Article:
An enterprise-wide digital transformation requires enterprise-wide thinking. In practice that means creating clear lines of communication between departments and putting in place cross-functional teams that lead to high performing engineering teams. Organisations taking an agile approach might use program increment (PI) planning  to do this. These are regular meetings that bring together all those involved in a large-scale change, to evaluate progress, identify where issues are emerging and set objectives to be achieved before the next gathering. This ensures teams across the organisation are continually aligned and can respond flexibly to changing processes and priorities.         

6. Develop ambassadors for organisational change 

These are key drivers of a digital strategy and are crucial to change management. Placed at all levels and in all teams, they are advocates for the benefits of change and understand the challenges their colleagues have in adapting to it.  They support team members to navigate their way through the inevitable complexity of a digital transformation and get the most from organisational change. They also ensure departments work together smoothly and act as a bridge to senior management so they can make them aware of team members’ concerns and influence decision making.  

7. Create opportunities for career progression 

Digital organisational change is an opportunity for people to build new skills and expand their opportunities. If it is framed as a way to enhance careers, and that is backed up with concrete pathways and training, it brings people onboard with the process. Businesses that take this approach are more effective at implementing innovation. For example, Deloitte has found that companies with a strong learning culture are 92% more likely to develop new products and processes.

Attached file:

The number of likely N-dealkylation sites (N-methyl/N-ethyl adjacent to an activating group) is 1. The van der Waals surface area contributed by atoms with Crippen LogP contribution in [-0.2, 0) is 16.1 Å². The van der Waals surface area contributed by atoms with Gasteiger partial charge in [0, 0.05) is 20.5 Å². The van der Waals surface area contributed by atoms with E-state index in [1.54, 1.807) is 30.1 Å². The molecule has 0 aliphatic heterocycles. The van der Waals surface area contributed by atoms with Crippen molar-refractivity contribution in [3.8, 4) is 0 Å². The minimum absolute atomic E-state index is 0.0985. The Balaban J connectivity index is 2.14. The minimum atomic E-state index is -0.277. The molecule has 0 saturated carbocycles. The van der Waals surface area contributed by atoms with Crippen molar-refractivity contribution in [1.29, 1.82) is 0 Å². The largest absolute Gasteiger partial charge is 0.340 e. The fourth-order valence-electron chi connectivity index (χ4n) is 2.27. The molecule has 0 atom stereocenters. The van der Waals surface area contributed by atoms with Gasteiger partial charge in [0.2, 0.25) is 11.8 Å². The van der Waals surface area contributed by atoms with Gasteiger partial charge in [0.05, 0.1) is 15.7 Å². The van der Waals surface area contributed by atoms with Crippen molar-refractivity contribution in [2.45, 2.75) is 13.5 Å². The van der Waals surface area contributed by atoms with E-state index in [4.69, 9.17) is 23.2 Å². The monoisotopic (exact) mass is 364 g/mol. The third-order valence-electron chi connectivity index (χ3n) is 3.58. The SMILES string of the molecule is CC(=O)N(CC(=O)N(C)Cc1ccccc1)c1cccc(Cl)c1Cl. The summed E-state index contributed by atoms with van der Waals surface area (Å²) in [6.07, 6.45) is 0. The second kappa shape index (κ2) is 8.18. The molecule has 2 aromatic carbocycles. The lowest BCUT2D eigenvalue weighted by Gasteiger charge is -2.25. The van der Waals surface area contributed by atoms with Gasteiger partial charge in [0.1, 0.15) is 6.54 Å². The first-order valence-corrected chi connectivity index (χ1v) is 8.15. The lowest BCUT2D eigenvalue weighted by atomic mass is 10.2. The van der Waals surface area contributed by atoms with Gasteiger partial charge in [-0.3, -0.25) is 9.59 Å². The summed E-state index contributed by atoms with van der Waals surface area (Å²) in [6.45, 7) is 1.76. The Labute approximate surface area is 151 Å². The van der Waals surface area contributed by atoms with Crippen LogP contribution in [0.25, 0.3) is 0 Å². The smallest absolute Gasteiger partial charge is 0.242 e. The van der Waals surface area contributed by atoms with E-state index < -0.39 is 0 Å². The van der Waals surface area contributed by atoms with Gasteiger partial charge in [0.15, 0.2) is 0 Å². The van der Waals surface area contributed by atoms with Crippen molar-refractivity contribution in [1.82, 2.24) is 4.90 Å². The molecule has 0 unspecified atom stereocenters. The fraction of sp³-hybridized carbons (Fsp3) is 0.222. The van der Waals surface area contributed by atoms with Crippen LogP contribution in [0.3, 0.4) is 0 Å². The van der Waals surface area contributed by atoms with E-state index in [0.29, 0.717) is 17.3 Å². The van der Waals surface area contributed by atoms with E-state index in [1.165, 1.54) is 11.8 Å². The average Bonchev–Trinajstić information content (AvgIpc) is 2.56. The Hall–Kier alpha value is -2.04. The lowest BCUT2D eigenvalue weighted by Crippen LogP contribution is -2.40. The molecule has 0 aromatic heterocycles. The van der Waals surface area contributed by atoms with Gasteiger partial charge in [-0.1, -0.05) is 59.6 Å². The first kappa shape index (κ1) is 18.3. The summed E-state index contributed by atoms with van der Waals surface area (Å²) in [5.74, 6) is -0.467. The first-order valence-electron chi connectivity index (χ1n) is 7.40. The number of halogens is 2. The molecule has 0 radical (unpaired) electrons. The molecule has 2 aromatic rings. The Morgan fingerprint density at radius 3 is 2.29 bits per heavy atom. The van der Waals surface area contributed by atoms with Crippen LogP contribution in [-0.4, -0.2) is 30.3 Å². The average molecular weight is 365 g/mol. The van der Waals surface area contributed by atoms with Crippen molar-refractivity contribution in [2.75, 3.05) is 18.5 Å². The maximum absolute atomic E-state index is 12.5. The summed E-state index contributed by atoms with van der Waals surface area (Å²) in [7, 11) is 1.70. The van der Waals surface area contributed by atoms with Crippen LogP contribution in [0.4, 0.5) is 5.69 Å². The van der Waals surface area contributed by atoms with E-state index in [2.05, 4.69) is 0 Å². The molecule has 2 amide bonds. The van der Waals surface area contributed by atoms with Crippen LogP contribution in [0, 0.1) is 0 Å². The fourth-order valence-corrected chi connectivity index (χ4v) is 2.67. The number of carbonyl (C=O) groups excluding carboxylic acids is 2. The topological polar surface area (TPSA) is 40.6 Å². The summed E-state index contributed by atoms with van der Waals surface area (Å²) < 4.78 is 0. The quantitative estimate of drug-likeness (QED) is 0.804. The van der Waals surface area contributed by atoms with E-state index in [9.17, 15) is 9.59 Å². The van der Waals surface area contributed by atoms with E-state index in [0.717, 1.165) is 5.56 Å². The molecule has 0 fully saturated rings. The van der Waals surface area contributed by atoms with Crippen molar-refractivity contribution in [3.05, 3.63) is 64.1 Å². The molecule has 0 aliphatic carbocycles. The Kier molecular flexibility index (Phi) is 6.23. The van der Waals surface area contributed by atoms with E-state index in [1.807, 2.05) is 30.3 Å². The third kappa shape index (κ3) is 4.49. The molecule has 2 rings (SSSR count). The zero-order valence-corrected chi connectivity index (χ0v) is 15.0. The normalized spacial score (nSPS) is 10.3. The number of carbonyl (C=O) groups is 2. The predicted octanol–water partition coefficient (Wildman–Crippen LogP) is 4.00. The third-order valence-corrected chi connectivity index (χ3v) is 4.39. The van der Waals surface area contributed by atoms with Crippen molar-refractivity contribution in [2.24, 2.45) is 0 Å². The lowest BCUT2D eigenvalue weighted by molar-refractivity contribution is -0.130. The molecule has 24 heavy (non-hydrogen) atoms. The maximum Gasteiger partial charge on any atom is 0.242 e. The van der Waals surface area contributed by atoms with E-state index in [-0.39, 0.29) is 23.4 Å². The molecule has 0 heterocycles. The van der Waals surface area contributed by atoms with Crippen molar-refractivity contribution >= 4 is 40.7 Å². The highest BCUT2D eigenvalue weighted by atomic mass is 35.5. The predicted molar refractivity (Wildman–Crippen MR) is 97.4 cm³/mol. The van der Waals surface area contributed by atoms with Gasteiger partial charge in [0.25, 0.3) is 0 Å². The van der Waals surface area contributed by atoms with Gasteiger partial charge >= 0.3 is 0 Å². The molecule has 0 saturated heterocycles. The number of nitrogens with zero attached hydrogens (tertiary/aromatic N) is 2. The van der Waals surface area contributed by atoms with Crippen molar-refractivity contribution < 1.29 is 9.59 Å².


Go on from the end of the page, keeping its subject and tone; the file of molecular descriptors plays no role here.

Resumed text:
8. Be willing to change during change management 

There are numerous reasons a transformation may need to shift direction: technological advances may change what is possible or, as we have experienced recently, global events may disrupt your market.  Nothing is set in stone and your best laid plans may need to adapt. By building a culture of innovation and taking an agile approach to development, your organisation will be able to flexibly prioritise activities that meet the changing needs of your business and its customers.   

9. Measure the impact of organisational change 

A successful digital strategy and implementation should have clearly defined goals. Progress towards those goals needs to be measured, to quickly identify where new innovation isn’t working effectively or being adopted by team members. There are a number of frameworks you can use to do this, including our Agile Maturity Index

10. Lean on external digital change management expertise 

Organisational change isn’t easy and, understandably, many businesses do not have all the expertise they need in-house to guide a successful initiative. It is important to recognise from the start that enterprise-wide change is multi-faceted and complex, and you may need support. A digital consultancy that specialises in agile project management, agile methodologies and implementing innovation, will have the insights and experience to guide your digital transformation around the pitfalls that many fall into. They will also ensure your teams are using new tools and processes as effectively as possible to deliver business value at speed and scale.  

We believe following these ten points will contribute to a digital transformation that truly delivers a return on investment. Although no two organisations are the same and they will all have their own specific objectives, the full benefits of any change will only be realised if  everybody in a business is onboard and ready to adopt new ways of working.  

Ensuring you are taking the right people-centred approach from the start is crucial. 

As a digital agency that specialises in change management, we can help your organisation achieve this. For a deeper discussion about your needs, please book a discovery call.